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UDO a warm close-fitting shoe of felt (Mart. 14.140). It is clear that the translation “sock” in dictionaries is wrong, for Dig. 34, 2, 25.4, specially distinguishes them as worn “calceamentorum loco,” whereas the impilia are said to be “vestis loco.” The impilia therefore take the place of our socks, and are equivalent, or nearly so, to the Greek πῖλοι (Hes. Op. 542), which seem to have been strips of felt wrapped round the feet and extending up the leg: so in Plat. Symp. p. 220 B, we find ὑποδεδεμένων καὶ ἐνειλιγμένων τοὺς πόδας εἰς πίλους, the first participle referring to the sandals, the second describing the πῖλοι. They were not ordinary articles of Greek clothing, but were worn in extreme cold, e. g. at the siege of Potidaea. The name may, however, also have been given to felt-soles (probably=Latin pedule), since Pollux (7.91) distinguishes πῖλοι from περιειλήματα ποδῶν. The same passage gives as names for a sort of stocking πέλυντρα and ποδεῖα: the latter of these words occurs in Theophr. H. P. 7.12, 8, and is rendered impilia by Pliny ( Plin. Nat. 19.32) in his translation of that passage. (Becker-Göll, Charikles, 3.284; Gallus, 3.226;--Marquardt, Privatleben, p. 502.)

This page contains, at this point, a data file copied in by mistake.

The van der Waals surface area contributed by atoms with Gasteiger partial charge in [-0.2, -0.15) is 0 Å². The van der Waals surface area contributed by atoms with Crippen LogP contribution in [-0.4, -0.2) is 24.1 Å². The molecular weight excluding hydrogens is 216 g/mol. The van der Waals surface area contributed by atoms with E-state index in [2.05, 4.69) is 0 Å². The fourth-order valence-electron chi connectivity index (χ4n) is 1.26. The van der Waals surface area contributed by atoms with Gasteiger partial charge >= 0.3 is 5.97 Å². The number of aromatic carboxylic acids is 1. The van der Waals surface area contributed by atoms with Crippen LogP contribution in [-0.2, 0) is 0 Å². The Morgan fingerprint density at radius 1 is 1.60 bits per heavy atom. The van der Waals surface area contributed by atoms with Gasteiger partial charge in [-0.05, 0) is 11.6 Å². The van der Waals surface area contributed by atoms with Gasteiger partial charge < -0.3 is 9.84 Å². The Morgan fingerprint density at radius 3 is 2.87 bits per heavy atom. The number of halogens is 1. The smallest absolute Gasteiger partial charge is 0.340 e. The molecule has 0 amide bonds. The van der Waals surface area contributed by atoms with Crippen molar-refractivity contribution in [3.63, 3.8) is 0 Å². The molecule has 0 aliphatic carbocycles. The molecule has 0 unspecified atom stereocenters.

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  • Cross-references from this page (2):
    • Pliny the Elder, Naturalis Historia, 19.32
    • Martial, Epigrammata, 14.140
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